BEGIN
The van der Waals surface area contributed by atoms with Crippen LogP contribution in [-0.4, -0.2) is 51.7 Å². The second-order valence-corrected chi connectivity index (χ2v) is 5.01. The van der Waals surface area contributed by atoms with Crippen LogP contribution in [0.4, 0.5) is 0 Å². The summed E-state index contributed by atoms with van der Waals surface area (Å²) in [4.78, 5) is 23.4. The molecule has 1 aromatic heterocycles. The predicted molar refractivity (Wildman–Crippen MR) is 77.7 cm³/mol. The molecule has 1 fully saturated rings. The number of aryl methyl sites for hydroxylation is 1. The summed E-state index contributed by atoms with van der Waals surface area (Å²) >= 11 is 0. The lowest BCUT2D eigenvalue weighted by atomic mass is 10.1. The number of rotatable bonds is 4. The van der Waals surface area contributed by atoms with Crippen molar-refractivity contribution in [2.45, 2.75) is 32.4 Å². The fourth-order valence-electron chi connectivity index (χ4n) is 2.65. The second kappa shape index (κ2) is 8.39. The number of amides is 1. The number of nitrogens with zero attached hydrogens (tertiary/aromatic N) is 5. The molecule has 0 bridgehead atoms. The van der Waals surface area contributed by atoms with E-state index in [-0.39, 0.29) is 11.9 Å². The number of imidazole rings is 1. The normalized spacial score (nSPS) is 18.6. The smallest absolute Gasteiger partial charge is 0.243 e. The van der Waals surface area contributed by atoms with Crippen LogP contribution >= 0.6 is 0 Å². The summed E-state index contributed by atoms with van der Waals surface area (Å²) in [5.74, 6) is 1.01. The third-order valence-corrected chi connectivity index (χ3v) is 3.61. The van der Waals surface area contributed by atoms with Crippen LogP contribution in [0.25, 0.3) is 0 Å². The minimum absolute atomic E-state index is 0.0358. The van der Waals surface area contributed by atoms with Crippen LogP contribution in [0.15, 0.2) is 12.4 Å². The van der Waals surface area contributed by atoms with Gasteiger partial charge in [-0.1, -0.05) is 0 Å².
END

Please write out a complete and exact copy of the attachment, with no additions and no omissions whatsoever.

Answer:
The van der Waals surface area contributed by atoms with Crippen LogP contribution in [-0.4, -0.2) is 51.7 Å². The second-order valence-corrected chi connectivity index (χ2v) is 5.01. The van der Waals surface area contributed by atoms with Crippen LogP contribution in [0.4, 0.5) is 0 Å². The summed E-state index contributed by atoms with van der Waals surface area (Å²) in [4.78, 5) is 23.4. The molecule has 1 aromatic heterocycles. The predicted molar refractivity (Wildman–Crippen MR) is 77.7 cm³/mol. The molecule has 1 fully saturated rings. The number of aryl methyl sites for hydroxylation is 1. The summed E-state index contributed by atoms with van der Waals surface area (Å²) >= 11 is 0. The lowest BCUT2D eigenvalue weighted by atomic mass is 10.1. The number of rotatable bonds is 4. The van der Waals surface area contributed by atoms with Crippen molar-refractivity contribution in [2.45, 2.75) is 32.4 Å². The fourth-order valence-electron chi connectivity index (χ4n) is 2.65. The second kappa shape index (κ2) is 8.39. The number of amides is 1. The number of nitrogens with zero attached hydrogens (tertiary/aromatic N) is 5. The molecule has 0 bridgehead atoms. The van der Waals surface area contributed by atoms with E-state index in [-0.39, 0.29) is 11.9 Å². The number of imidazole rings is 1. The normalized spacial score (nSPS) is 18.6. The smallest absolute Gasteiger partial charge is 0.243 e. The van der Waals surface area contributed by atoms with Crippen LogP contribution >= 0.6 is 0 Å². The summed E-state index contributed by atoms with van der Waals surface area (Å²) in [5.74, 6) is 1.01. The third-order valence-corrected chi connectivity index (χ3v) is 3.61. The van der Waals surface area contributed by atoms with Crippen LogP contribution in [0.25, 0.3) is 0 Å². The minimum absolute atomic E-state index is 0.0358. The van der Waals surface area contributed by atoms with Crippen LogP contribution in [0.15, 0.2) is 12.4 Å². The van der Waals surface area contributed by atoms with Gasteiger partial charge in [-0.1, -0.05) is 0 Å².